Miramichi Youth House has stepped up and started the process to bring a homeless shelter for adults to the Miramichi. The group's mandate is to provide services to youth ages 16 to 19. The youth house, running under executive director Samantha Fairweather, provides overnight shelter beds, low cost housing and an outreach program. But Fairweather, like many others working in the sector in Miramichi, sees a desperate for services for adults. "Unfortunately, it just seemed that nothing was being done, nothing was coming to life," she said. "So that's where we were inspired to create the project manager position." Fairweather applied to Reaching Home, a federal grant program, and received funding to hire someone. Kaitlin Carroll left her job as a social worker with Horizon Health to become the project manager of the homeless shelter. "It was something that I felt very passionate about," said Carroll. She said exact numbers are hard to come by, but working with different agencies in the region, she estimates there are anywhere from 40 to 80 people experiencing homelessness. "We have folks sleeping in wooded areas in tents, cardboard boxes (and) other types of shelters, sleeping in condemned buildings, cars, breaking into places to stay warm, bank vestibules." said Carroll. And then there are the people who are less visible, those who are couch surfing. "That is the urgent need that is boiling over in our community," said Carroll. She said Miramichi Youth House receives calls on a weekly basis from people looking for a place to stay. After doing a survey of the province and country to see what has worked in other centres of a similar size, Carroll decided the place to start is a six to eight bed shelter, set up in a retrofitted house. The shelter would be staffed 24 hours a day, seven days a week. Carroll said the Department of Social Development has made an NB Housing unit available, but Robert Duguay, director of communications with the department said the location is still up for discussion. "We are still having discussions to determine how the province can support this initiative," he said. "The type of support will depend on the specifics of the project, funding by other levels of government, as well as stakeholders and the needs identified within the community." Carroll said funding is the barrier every step of the way. She said operational costs are covered, but salaries have not, and Carroll said a number of grant requests have been written and different groups in the Miramichi region have been approached. She'll know by February if the applications were successful, so the best case scenario is the shelter is open in March. "We're ready to press the go button," she said. It can't happen soon enough for Patricia Michaud, executive director of the Miramichi Emergency Centre for Women. Her shelter would normally have 12 beds for woman and children fleeing domestic violence, but since COVID restrictions came into affect, only seven spaces are available, and they are all currently full. Michaud said the shelter receives five to 10 calls a month from women who fall outside her mandate, and she can't accept them. "It's horrible and we hate doing that," she said, adding that exceptions are sometimes made but it depends on how much space is available. "There's always been someone trying to open up something, trying to get a homeless shelter because we've helped them with stats and things like that, but it's never come to fruition," said Michaud. "It's desperately needed." She said she's spoken to Carroll, and has seen how far the project has come in a short time and is hopeful it will happen. But Carroll isn't stopping at a shelter because she understands it's not a solution to the problem. The next step is affordable housing. Miramichi has a 1.3 per cent vacancy rate, much lower than Campbellton's, a city of comparable size, whose vacancy rate is 4.2, according to Statistics Canada. "There's a lot of luxury townhouses and apartments, but not a lot in the affordable housing range," said Carroll. She said it's too early to go into details, but the group is also working on two affordable housing developments, one on each side of the Miramichi River.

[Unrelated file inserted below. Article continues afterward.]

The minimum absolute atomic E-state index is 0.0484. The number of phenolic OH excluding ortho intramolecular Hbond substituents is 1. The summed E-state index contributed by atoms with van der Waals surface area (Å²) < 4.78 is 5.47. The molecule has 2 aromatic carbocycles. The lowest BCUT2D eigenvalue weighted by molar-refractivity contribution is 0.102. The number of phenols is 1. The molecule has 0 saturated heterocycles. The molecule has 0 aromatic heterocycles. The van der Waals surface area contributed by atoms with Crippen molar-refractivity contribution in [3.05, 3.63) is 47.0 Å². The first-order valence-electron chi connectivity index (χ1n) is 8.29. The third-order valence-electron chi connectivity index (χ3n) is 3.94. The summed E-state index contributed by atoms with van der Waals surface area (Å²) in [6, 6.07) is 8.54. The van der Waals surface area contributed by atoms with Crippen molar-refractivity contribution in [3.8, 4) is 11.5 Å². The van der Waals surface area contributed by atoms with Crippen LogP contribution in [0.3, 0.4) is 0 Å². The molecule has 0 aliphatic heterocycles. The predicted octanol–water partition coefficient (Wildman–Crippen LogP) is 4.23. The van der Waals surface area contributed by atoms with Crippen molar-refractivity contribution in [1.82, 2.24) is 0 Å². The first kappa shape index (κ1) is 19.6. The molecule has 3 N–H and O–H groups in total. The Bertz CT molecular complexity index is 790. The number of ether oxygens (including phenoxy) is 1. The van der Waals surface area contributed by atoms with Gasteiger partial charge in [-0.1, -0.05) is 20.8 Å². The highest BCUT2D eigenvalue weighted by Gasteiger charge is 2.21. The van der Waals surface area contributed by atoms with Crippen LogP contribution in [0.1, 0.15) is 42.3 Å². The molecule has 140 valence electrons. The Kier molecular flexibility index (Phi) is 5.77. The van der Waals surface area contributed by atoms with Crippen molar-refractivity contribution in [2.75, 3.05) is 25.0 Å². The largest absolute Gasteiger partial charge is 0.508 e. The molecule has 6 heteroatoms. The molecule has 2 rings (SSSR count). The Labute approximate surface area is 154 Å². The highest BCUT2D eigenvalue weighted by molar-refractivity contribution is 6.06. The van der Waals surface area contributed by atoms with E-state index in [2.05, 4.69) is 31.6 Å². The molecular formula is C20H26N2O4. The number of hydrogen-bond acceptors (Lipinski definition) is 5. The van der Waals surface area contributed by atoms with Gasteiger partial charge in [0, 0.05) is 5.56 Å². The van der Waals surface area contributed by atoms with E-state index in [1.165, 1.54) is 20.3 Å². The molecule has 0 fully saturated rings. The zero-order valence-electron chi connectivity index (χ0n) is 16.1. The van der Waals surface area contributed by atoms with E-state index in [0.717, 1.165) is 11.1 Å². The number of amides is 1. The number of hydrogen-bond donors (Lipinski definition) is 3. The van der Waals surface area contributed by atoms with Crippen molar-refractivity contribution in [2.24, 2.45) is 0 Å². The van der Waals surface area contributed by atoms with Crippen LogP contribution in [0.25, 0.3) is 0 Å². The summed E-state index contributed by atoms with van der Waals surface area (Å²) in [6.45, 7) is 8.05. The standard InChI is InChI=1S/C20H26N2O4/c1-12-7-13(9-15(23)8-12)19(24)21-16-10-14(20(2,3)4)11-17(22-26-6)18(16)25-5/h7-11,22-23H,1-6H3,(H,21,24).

TOKYO — Japanese Prime Minister Yoshihide Suga vowed Monday to get the pandemic under control and hold the already postponed Olympics this summer with ample coronavirus protection. In a speech opening a new Parliament session, Suga said his government would revise laws to make anti-virus measures enforceable with penalties and compensation. Early in the pandemic, Japan was able to keep its virus caseload manageable with non-binding requests for businesses to close or operate with social distancing and for people to stay home. But recent weeks have seen several highs in new cases per day, in part blamed on eased attitudes toward the anti-virus measures, and doubts are growing as more contagious variants spread while people wait for vaccines and the Olympics draw closer. Suga said his government aims to start vaccinations as early as late February. “In order to restore sense of safety, I will get the coronavirus pandemic, which has raged worldwide and is now severely affecting Japan, under control as soon as possible,” Suga said. “I will stand at the frontline of the battle while I get the people's co-operation." Suga pledged to achieve the Olympics as “a proof of human victory against the coronavirus." “We will have full anti-infection measures in place and proceed with preparation with a determination to achieve the Games that can deliver hope and courage throughout the world," he said. Recent media polls show about 80% of the Japanese public think the Olympics will not or should not happen. Suga said the vaccine is the “clincher” of the pandemic and hopes to start vaccination when Japan's Health Ministry is expected to approve the vaccine developed by Pfizer, one of three foreign suppliers to Japan, as early as late February. But the pace of inoculation could be slow, as surveys have shown many people have safety concerns. Suga later told reporters that he created a new ministerial post to ensure smooth delivery of safe and effective vaccines, appointing Administrative Reform Minister Taro Kono to double as vaccine minister. Suga also said in his speech, just two days ahead of U.S. President-elect Joe Biden’s inauguration, that he hoped to meet the new American leader soon to further strengthen the Japan-U.S. alliance and to co-operate on the pandemic, climate change and other key issues. Japan has confirmed more than 330,000 infections and 4,500 deaths from COVID-19, numbers that have surged recently though they are still far smaller than many other countries of its size. Suga on Jan. 7 issued a state of emergency for the Tokyo area and expanded the step last Wednesday as the surge in infections strained medical systems. But he has been criticized for being slow to put preventative measures in place after the new surge began, apparently due to his government’s reluctance to further hurt the economy. He kept the state-subsidized “Go To” travel promotion campaign active until late December, which critics say misguided the public when people needed to practice more restraint. Suga in Monday’s speech made no mention of the “Go To” campaign, which was designed to support the tourism industry devastated by the pandemic. The state of emergency — covering more than half of Japan’s 127 million people — asks bars and restaurants to close by 8 p.m., employees to have 70% of their staff work from home and residents to avoid leaving home for nonessential purposes. It's set to end Feb. 7 but could be extended. One of the proposed changes to anti-virus measures would legalize compensation for business owners who co-operate with such measures and allow fines or imprisonment for those who defy them. Suga's government also plans to revise the infectious disease law to allow authorities to penalize patients who refuse to be hospitalized or co-operate with health officials, Economy Revitalization Minister Yasutoshi Nishimura, in charge of virus measures, said on a NHK public television talk show Sunday. Health officials believe a growing number of people are defying instructions from health officials to self-isolate or be hospitalized, spreading the virus and making contact tracing difficult. Opposition lawmakers and experts are cautious about punishment for the patients, citing human rights concerns. They also say such punishment is pointless when hospitals are running out of beds and forcing hundreds of people to wait at home. ___ Follow Mari Yamaguchi on Twitter at https://www.twitter.com/mariyamaguchi Mari Yamaguchi, The Associated Press